Author: Tina Gasperson
Speaking of the FAQ, it’s as good a place as any to start in your perusal of the site. It’s had a cumulative 332,131 page views and it is packed with just about any Unix information about which you’d think to ask. It’s got a comp.unix.sco technical FAQ, a separate list of questions and answers “common to Unix, Xenix, and ODT,” which has more than 100 entries. (ODT, or Open Desktop, is another SCO OS.) Then there is “Questions and Answers Specific to OpenServe Release 5,” “Question and Answers Specific to Unix/ODT,” “Questions and Answers about TCP/IP and NFS,” “Questions and Answers about Serial Communications and UUCP,” and “Questions and Answers about Printers and Printing.”
Lawrence has also written and published some free skills tests to prepare visitors for certification exams in Unix/Linux and Mac OS X. The tests are available for purchase by those who want to keep copies of the tests on their own systems. There’s also a good list of links to other resources for practice certification exams and other test-prep resources.
Most all of the articles here are original wiki posts from members of the site. What is amazing is how many there are. Not all of them are full-length articles, and some are merely a paragraph long, but the collection as a whole is an astounding resource, especially considering there are about five different ways to search the content to find what you’re looking for.
Some of the 50 most popular articles on the site include “Configuring a News Server,” “LDAP Basics,” “”Adding a Hard Drive to Linux,” and “General Troubleshooting.”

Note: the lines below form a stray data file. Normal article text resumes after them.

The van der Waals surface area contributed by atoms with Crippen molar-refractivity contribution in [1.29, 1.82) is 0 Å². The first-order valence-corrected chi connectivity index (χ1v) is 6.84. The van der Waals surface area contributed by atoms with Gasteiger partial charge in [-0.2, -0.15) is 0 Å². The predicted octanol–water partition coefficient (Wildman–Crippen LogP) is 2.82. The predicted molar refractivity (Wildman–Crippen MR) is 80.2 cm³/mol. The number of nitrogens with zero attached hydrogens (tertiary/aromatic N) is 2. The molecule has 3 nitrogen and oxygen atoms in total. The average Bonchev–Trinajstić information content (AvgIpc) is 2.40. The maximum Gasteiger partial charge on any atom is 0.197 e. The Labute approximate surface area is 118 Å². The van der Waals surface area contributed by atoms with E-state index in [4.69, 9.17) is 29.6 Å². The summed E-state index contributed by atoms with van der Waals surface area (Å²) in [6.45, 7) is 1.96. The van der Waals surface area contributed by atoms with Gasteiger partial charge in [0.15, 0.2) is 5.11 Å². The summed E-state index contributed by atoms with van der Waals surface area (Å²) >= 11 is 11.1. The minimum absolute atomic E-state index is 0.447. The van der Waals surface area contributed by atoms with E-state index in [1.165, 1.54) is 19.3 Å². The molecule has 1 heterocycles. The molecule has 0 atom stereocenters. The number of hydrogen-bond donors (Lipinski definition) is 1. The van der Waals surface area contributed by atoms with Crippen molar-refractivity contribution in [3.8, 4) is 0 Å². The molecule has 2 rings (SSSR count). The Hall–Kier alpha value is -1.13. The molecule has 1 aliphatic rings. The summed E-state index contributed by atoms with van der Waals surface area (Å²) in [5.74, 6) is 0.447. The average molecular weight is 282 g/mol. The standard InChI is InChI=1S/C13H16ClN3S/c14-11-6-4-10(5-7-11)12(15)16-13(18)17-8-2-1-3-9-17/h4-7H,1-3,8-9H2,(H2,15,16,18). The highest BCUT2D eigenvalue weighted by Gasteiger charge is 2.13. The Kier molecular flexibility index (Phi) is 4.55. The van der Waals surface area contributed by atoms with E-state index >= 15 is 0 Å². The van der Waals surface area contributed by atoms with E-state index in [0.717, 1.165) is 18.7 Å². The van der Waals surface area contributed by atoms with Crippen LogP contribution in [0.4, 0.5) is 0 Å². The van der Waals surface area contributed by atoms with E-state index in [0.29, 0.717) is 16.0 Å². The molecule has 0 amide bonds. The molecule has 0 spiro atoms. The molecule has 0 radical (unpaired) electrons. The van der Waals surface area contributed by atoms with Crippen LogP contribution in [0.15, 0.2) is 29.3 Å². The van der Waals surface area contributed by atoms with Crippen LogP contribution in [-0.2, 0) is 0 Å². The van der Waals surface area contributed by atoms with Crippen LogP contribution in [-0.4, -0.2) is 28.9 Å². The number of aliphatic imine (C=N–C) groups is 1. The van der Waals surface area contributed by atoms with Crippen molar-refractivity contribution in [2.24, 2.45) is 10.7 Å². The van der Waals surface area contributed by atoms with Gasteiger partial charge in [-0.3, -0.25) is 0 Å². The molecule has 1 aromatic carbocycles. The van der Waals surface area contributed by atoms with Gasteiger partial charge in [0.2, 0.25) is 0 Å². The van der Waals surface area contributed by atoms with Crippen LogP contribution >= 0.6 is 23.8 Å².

Lawrence says he is now paying for content based on an advertising revenue-sharing scheme. The more hits an article gets, the greater the likelihood the author will accrue a share of the income from ads. Authors who contribute more than one article are more likely to garner enough hits to make a little money.
Lawrence just started a site forum at Yahoo! Groups. He says he believes there is value in forums, and even maintained one before directly at the aplawrence.com site, but at that time the fact that users were looking for a bit too much free consulting led him to take that service down. He is hopeful that this latest venture into a discussion forum will work out better.
The site also has a medium-sized database of Linux/Unix consultants from around the world, listing 318 businesses in the United States, 38 from Canada, and about 100 from the rest of the world, including Moldova, Serbia, Belarus, and Myanmar. It’s easy to get listed: just fill out a form with as little or as much information as you’d like to include about your consulting business, and Lawrence says he’ll review it and post it. If you don’t have a Web site (seems unlikely given the nature of the business) he’ll set you up with one, hosted on aplawrence.com, for $24 per year. Lawrence says that even if you do already have a page, his site gets so many hits that it would make good business sense to have a presence on his domain. Lawrence maintains the consultant database because his customers tell him they don’t know of anyone else who can help them with Linux and Unix, and they threaten sometimes to go back to Windows because of that. “The more people we can point at,” writes Lawrence, “the less likely our customers will feel that way.”